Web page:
Friday, February 27, 2009

Drug Prohibition

***The following is written by my friend Jack Nelson***

Drug prohibition is a multi-billion dollar subsidy to our worst enemies; the Colombian F A R C, Al Qaeda, the Taliban, and similar
monsters. And millions of Americans learn their values in gangs and
prisons, a sort of collateral damage from the War on Drugs. As for the friendly governments of the producing and transit countries, injecting DEA money into their corrupt institutions must often be counterproductive.

Alcohol prohibition 80 years ago criminalized a social and health problem, handing a giant market to the underworld. A market impossible to expunge. The mafias of 1920 were just little gangs of thugs, but giving them the very lucrative alcohol market turned them into international businesses, with all the sophistication and power associated. Today, international terrorists are the beneficiaries of misguided policies on drugs. Struggling democracies are corrupted by the threats and monies.

Like alcohol and tobacco, we should license noxious drugs to control that market too. Alcohol and tobacco are in essence cheap agricultural products. The market tolerates the high markup of taxation. Illegal drugs are likewise cheap products, but in their case the markup goes to the traffickers. Dope is already so available; we have little reason to think legalization would increase net use and addiction rates. The ready availability on the street is proof that prohibition does not work.

We should stop spending billions on failed persecution and start collecting high taxes. Again, like alcohol and tobacco. This enormous budget windfall should be spent on the causes of drug abuse. We need education, health, jobs, and community programs. That rational policy would have positive societal effects, free the military and police to deal with real priorities, and strip hundreds of billions of dollars from gangs and terrorists.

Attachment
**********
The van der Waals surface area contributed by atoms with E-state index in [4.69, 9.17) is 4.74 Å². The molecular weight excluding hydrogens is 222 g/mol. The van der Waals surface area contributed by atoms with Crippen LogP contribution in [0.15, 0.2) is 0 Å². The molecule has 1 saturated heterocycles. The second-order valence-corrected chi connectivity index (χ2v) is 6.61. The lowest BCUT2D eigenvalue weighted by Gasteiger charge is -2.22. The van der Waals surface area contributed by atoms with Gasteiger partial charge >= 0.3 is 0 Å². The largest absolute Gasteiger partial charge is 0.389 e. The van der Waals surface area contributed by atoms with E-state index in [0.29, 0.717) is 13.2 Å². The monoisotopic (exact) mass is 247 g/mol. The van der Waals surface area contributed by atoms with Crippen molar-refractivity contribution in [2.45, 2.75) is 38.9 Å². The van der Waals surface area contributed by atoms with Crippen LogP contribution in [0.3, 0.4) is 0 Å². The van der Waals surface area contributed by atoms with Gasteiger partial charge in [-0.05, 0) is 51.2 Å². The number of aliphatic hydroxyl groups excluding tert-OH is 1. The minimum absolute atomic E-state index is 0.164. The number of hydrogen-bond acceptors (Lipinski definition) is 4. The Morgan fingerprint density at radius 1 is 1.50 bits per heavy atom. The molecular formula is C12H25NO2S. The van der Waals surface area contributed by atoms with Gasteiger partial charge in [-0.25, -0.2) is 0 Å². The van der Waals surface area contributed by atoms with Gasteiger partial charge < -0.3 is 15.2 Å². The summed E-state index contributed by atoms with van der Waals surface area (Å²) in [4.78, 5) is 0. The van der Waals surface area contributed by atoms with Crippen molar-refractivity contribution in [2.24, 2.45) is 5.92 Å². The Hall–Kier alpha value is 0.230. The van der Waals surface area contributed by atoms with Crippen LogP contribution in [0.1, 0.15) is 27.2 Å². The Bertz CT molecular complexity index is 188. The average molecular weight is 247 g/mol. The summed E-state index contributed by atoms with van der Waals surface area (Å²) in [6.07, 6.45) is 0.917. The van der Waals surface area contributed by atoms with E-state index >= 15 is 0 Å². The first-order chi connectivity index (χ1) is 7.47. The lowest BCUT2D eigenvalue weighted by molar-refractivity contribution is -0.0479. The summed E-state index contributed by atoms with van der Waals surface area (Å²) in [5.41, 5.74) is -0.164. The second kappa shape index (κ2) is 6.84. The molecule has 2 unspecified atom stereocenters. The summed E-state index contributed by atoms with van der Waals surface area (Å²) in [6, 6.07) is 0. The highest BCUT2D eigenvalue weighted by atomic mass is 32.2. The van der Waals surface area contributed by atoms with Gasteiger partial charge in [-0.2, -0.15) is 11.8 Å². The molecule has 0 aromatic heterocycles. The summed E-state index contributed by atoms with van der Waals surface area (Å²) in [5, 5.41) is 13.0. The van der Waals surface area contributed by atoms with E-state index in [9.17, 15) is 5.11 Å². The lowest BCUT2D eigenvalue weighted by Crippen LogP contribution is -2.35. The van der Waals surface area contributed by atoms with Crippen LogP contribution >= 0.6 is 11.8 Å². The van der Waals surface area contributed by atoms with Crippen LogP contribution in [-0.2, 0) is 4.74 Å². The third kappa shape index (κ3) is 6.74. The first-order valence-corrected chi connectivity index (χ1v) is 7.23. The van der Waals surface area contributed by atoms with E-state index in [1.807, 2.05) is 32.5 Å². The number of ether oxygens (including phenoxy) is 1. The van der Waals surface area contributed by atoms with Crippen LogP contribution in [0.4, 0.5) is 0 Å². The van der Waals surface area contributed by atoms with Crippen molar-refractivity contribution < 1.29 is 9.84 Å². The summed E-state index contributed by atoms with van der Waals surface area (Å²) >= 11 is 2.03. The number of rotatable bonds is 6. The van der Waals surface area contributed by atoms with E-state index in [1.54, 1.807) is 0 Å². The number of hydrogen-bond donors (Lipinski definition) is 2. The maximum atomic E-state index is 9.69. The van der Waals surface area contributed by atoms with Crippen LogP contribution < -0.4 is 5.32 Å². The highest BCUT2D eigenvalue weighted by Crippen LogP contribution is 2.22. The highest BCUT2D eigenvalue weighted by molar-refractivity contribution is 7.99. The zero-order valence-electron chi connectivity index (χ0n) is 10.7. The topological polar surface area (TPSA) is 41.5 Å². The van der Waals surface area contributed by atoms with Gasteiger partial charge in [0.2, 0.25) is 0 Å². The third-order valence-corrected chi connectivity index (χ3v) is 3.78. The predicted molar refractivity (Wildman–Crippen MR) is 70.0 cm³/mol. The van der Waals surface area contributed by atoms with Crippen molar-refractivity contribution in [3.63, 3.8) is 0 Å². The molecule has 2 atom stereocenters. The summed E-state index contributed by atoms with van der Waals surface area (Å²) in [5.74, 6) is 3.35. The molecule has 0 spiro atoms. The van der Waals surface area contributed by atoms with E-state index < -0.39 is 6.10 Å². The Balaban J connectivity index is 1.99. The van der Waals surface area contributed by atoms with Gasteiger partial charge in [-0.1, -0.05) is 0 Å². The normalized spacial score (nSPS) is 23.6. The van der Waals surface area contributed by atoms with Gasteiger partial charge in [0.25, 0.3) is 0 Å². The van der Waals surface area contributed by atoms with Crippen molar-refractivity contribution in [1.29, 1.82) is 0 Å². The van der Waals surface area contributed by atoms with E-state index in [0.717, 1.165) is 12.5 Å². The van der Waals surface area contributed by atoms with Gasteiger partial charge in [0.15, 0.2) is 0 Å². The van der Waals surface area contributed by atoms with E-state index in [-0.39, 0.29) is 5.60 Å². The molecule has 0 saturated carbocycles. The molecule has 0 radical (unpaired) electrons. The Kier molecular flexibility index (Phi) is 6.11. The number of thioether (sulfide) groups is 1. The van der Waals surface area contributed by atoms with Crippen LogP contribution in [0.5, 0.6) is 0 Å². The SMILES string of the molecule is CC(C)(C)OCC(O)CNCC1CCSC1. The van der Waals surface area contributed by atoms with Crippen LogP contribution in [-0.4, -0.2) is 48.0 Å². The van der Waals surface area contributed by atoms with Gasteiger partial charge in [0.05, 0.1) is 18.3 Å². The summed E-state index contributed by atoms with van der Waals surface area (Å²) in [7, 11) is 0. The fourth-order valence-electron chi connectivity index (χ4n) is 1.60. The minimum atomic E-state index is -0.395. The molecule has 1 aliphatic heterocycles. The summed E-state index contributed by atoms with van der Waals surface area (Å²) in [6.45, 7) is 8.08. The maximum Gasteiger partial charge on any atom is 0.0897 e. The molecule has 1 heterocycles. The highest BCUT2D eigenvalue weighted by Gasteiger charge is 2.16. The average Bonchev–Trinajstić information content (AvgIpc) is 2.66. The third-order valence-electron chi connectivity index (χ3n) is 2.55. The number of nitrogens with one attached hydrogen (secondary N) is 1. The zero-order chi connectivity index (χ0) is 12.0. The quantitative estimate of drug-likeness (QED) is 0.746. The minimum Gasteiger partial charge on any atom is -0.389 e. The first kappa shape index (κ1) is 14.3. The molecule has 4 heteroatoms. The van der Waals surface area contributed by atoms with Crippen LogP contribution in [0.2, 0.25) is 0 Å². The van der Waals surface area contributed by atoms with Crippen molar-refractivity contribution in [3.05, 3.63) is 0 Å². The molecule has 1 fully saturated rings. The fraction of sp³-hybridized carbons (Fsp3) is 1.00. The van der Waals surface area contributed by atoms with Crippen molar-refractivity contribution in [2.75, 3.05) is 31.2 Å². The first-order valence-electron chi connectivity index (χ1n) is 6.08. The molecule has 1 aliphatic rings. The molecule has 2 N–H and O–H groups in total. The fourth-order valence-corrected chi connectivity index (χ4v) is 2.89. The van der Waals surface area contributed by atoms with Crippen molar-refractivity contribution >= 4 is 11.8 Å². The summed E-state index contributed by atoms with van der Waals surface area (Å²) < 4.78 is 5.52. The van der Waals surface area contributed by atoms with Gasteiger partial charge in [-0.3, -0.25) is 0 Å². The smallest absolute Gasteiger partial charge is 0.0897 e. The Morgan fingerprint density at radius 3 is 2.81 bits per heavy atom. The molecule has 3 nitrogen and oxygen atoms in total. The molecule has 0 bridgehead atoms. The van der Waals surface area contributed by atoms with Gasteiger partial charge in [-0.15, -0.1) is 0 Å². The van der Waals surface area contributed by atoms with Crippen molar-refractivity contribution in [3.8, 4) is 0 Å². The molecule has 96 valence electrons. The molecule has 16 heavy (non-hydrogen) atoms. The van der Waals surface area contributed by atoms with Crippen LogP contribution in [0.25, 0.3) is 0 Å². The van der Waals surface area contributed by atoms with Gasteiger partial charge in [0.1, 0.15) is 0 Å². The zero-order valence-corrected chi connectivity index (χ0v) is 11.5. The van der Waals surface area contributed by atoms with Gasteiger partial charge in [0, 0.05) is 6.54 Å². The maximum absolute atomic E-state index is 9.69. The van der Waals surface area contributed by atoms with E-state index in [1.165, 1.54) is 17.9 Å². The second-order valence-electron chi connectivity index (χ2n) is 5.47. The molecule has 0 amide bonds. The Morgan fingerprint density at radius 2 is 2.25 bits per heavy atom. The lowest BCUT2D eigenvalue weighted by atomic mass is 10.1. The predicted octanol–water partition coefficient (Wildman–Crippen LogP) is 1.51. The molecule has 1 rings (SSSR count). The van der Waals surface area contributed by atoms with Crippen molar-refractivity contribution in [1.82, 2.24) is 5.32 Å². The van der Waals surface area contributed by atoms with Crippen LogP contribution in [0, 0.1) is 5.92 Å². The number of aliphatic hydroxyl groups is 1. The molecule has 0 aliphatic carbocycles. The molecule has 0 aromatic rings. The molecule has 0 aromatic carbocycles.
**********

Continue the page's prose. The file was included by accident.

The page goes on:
Yes, hundreds of billions. The market is enormous. Likewise, the fatuous waste of military and police and courts and prisons adds up to more hundreds of billions. This huge waste of funds is the corollary to the waste of lives by turning a social and health problem into a crime.
We should learn the lessons of history.

Jack

Those who have followed this blog for awhile know that I agree that drug probibition is a failed proposition. I have also opined that politics lags social change. This is one of those cases where getting ahead of that curve is political suicide. Talking about it can start the social change that would allow for political change.

3 comments:

Zak Johnson said...

Good points all around. You no doubt also understand that currently illegal drugs are more readily available to minors than alcohol, also as a result of the WOD. Since addiction is more likely to occur to earlier you start something, legalization would probably result in lowering the population of long-term addicts; not to mention teenage prostitutes and petty criminals. California seems to be taking the lead with attempts to legalize marijuana, though they have not taken the full leap that you advocate.

The one caution I see is with the government becoming dependent on tax revenues from narcotics the way it is currently dependent on revenues from other socially destructive behaviors, like alcohol and gambling. The profit motive in the prison-industrial complex has created incentives for government and companies to push for stronger sentencing; it would be unfortunate if the profit motive in a narcotics tax led government and companies both to promote their use for purposes of sales and taxation. But as you point out, what we're currently doing isn't working. No less notable a conservative than William F. Buckley once proposed a similar idea to yours--full legalization for adults with the death penalty for anyone who sells narcotics to minors. Not a bad premise to start with IMO.

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